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Archive for April, 2012

How I feel about dystopian novels

Apr
27

9 COMMENTS • This post is filed under: Uncategorized

Truth be told, I’m not sold on most YA dystopian novels. But I couldn’t help but notice that, as of late, I’ve been slowly but surely hopping aboard the Dystopian bandwagon.

While I may not have actually read very many, I’m much more open to reading them now.  I think it’s because of the diversity within the dystopian genre.  Before, it all seemed the same to me.  But now there are little twists – many thanks to sequels.  In fact, many of th YA dystopian novels out there are parts of trilogies or series.  This is the one downfall, for me, personally.

It’s already challenging enough for me to become interested in a dystopian novel, being an almost strictly contemporary YA reader, especially when I begin reading one already knowing it won’t have an ending.  That’s the thing about dystopians.  No matter how nicely they tie together in the end, it’s never really the end.  There’s always a book or two or three after.  This makes it difficult for me to become attached to any one story.

Did I enjoy The Giver, The Pledge, and Bumped? Yes.  But did I read the sequel to The Giver? No.  Will I read the sequels to The Pledge and Bumped? Maybe.  I like them all as they are.  They’re solid stories.  When dystopians, in particular, stretch out over a series of installments, I tend to grow more and more impatient with the stories.  The Hunger Games is a perfect example of such annoyance; I grew tired of the repetition, of the lack of resolve.

Of course, I think being primarily a contemporary reader has shaped my reading habits and preferences, and I realize that’s a factor in my disliking of many dystopian novels.  Most contemporary novels that I read are stand-alones; they are not part of series.  Plus, there’s typically less world building and more character growth (the lack of which is usually my biggest complaint with dystopians – that the characters change, but not necessarily so deeply).  Contemporary novels also usually have more elements that I can relate to, naturally.  These elements keep me sucked in, or are the things interesting me from the beginning.  Getting bogged down in political/government agendas, regulations, parties, etc. in dystopian novels is a big turn off.

If there were a way to mash the two – contemporary and dystopia – I’d probably be more of a dystopian reader.  But, as it stands, while their little twists and clever ideas are pulling me in, it’s still difficult to keep me 100% tuned in and interested.

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Whip it Up Mondays! {3}

Apr
22

11 COMMENTS • This post is filed under: Memes, Whip it Up Mondays

photo credit: slightly everything via photopin cc

When I’m not reading, blogging or doing homework, I’m cooking. Cooking is a lot like reading and writing: it brings ingredients together to create a single dish that tells a story of flavors, family, friends and experiences. And just like with books, you don’t have to be the creator. Sometimes we’re all just looking for a little eye candy. So here’s a little food for thought!

I don’t know if you all know this, but I’m a total foodie. A foodie is “someone who has an ardent or refined interest in food.” Cooking is all about discovery for me – seeing which ingredients work well together, what flavors can be created, and what new foods can be tried. So now I’m bringing this discovery to TGR!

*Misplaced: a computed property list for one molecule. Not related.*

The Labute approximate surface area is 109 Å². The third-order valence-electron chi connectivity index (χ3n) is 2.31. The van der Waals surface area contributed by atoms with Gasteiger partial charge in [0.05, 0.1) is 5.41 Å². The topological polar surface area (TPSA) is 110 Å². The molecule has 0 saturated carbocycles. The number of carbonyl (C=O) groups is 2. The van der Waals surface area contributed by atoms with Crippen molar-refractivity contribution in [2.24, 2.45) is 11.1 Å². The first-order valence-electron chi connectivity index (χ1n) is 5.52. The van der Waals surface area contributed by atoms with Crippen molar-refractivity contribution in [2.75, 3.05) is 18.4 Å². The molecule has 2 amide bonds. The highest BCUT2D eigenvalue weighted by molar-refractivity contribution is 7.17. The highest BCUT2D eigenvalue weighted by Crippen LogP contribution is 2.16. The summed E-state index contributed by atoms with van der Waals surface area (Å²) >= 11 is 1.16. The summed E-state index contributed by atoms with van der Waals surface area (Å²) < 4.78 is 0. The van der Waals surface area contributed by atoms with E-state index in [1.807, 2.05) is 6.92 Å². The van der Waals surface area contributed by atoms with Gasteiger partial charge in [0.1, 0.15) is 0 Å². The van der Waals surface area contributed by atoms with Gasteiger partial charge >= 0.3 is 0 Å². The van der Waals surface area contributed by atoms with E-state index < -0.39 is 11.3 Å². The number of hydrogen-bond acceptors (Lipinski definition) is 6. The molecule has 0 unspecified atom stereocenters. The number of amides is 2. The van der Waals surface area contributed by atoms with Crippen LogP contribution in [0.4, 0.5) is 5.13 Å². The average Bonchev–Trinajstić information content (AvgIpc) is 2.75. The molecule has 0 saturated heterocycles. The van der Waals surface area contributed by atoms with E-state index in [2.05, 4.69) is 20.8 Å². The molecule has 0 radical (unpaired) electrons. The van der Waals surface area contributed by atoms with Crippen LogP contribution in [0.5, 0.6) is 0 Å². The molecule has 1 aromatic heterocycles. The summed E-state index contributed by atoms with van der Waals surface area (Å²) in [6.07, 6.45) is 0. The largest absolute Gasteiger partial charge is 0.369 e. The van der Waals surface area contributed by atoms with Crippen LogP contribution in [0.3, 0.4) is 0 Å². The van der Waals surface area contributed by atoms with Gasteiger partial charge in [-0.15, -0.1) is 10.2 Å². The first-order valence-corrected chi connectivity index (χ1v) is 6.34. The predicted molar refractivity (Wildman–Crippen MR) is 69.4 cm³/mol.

Every Monday I’ll be sharing a new food find, recipe, and of course, some eye candy.

This week: Civet Coffee

 

So, by now, you all should know how much I LOOOOOOOOOOOOOOOOOOOOOVE coffee. Really. Beyond obsessive.

But you probably don’t know just how far that love goes.  Case and point: civet coffee. Now, what in the world is civet coffee? To answer that, we have to first meet the civet.

Hello, civet!

I bet that’s not what you were expecting, right? An animal? But, believe me, this little guy is very important when it comes to civet coffee. And before you ask – yes, he remains alive!

Civet coffee is, in fact, one of the world’s most expensive coffees (it can go up to $160 per pound).  This is because of how it’s made. And how it’s made is by the civet.

Whaaaaaaaaaaaaaaat?

The civet eats coffee berries (which contain beans). When the civet begins to digest the berries, ” proteolytic enzymes seep into the beans, making shorter peptides and more free amino acids” (yay Wiki).  The civet then, well, excretes the beans, which remain intact. The beans are then gathered and washed and dried and roasted.  And when they’re brewed, you get a more aromatic and  less bitter coffee!

I know it sounds crazy. And don’t worry if that’s what you’re thinking. When I brought it home, my family dubbed it the “poop coffee” and then took great pleasure in watching me drink it. But it’s really not gross.

See? It looks just like normal coffee in my cup. 

I was fortunate enough to have a friend buy me a small bag from this site, which, when you buy from them, you end up supporting the civet sanctuaries. You don’t get a lot of beans to grind, so make sure you use it sparingly.

As for the taste – I made sure to try it black, and found it to be strong, but with a combination of fruit and nuttiness.  I think what contributes to enjoying a cup of this is its novelty, of knowing it’s so expensive and made in such a unique way. But if you’re feeling adventurous and really, really want to try all that coffee has to offer, then I say go for it.